What's the Matter? Solids, Liquids, and Gases!
Students will be able to describe each state of matter in terms of its molecular structure.
Introduction (5 minutes)
- Tell students that they are going to learn about solids, liquids, and gases, or states of matter.
- Ask students if they know what a molecule is.
- Explain that a molecule is the smallest amount of something and that molecules are so small that they can't even be seen with eyes! Tell your students that everything is made up of molecules.
- Tell students that the way molecules move within an object or substance determines whether it is a solid, liquid, or gas.
Explicit Instruction/Teacher Modeling (10 minutes)
- Hand out lined paper to each student for note-taking.
- Draw a square on the whiteboard and label it solid.
- Fill the square with tiny circles that touch each other. Tell students that these circles represent molecules.
- Explain that the molecules in a solid are packed tightly together and move slightly in place.
- Underneath the square, write that solids have a definite shape and definite volume. Have students copy this in their notes.
- Draw another square on the board and label it liquid. Draw circles that are still somewhat close together but do not fill the entire square and are not in perfectly straight rows.
- Explain that the molecules in a liquid are close together and can touch each other, but they can also flow and move around.
- Underneath this square, write that liquids do not have a definite shape but have a definite volume. Have students copy this in their notes.
- Draw a third square on the board. Draw circles that are spaced apart, with lines or arrows around them to show quick movement. Draw a few circles outside of the box.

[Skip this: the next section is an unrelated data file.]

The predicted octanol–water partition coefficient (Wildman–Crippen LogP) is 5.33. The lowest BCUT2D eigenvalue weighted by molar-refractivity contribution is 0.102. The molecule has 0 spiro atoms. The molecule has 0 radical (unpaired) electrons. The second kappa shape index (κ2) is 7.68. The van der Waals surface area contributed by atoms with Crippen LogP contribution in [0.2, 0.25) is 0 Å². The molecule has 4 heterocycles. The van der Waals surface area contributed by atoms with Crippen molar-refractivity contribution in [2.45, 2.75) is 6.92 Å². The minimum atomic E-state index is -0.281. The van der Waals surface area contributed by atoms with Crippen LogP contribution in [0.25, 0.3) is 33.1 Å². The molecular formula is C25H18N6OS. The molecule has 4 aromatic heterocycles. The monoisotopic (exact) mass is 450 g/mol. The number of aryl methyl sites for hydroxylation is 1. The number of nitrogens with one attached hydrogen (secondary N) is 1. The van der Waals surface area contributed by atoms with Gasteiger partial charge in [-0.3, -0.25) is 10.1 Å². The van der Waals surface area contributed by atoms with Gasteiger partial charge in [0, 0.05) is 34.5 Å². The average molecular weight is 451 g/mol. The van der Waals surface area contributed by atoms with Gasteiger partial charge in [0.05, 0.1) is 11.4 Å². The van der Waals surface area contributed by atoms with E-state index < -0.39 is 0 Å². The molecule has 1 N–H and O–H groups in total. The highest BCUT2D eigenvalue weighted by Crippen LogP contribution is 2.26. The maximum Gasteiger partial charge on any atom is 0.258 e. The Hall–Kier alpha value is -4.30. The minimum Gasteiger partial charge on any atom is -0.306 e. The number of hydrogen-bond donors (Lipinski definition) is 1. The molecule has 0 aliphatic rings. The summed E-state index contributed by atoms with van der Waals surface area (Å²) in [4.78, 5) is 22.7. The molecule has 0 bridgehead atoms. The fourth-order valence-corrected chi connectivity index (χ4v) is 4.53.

- Explain that molecules in a gas move around freely and quickly. They can bump into and bounce off of each other and do not stay in a container unless the container has a lid on it.
- Underneath this square, write that gases do not have a definite shape or volume.
Guided Practice/Interactive Modeling (5 minutes)
- Explain that students will be demonstrating the molecules in each state of matter.
- Start with solids. Have students stand shoulder to shoulder with each other and move slightly back and forth while staying in place.
- Next, have students demonstrate the molecules in a liquid. Students should be walking around the room but staying close to their classmates, carefully brushing into one another as they walk around.
- Then, have students demonstrate gas. Have students walk quickly (or run, depending on the nature of the space being used). As they carefully make contact with other students, they should walk or run in another direction. Have them spread around the entire space.
Independent Working Time (25 minutes)
- Explain to your students that they will be making a substance using cornstarch and water called "goop."
- Show students how to put the cornstarch in the mixing bowl and slowly add the water. You can also add two drops of food coloring if desired.
- Tell students that after making the goop, they will have several minutes to play with it!
- Lay down newspapers at students' work stations and pass out the materials to students. Designate tasks for each student. For example, designate someone to pour the water, someone to stir, etc.
- Write the following questions on the board for students to discuss within their groups: What do you think the molecules in goop look like, and why? What state of matter do you think goop is, and why?
- Give students time to clean up.
- Enrichment: Have students research other states of matter (colloids and plasma) and share their findings with the class.
- Support: Have students use their notes as they answer the discussion questions.
Assessment (5 minutes)
- Hand out an index card to each student.
- Have students describe the molecules in each state of matter without using their notes.
Review and Closing (10 minutes)
- Ask students to share their responses to the discussion questions with the class. Call on several volunteers.
- Explain that goop is a colloid, which is like an "in-between" state of matter because it has properties of a solid and a liquid.
- Give students some other real-life examples of colloids, such as butter, shaving cream, lotion, and ketchup.
- Ask if students can think of any other colloids.
- Challenge students to create a list of solids, liquids, gases, and colloids that they see around their homes!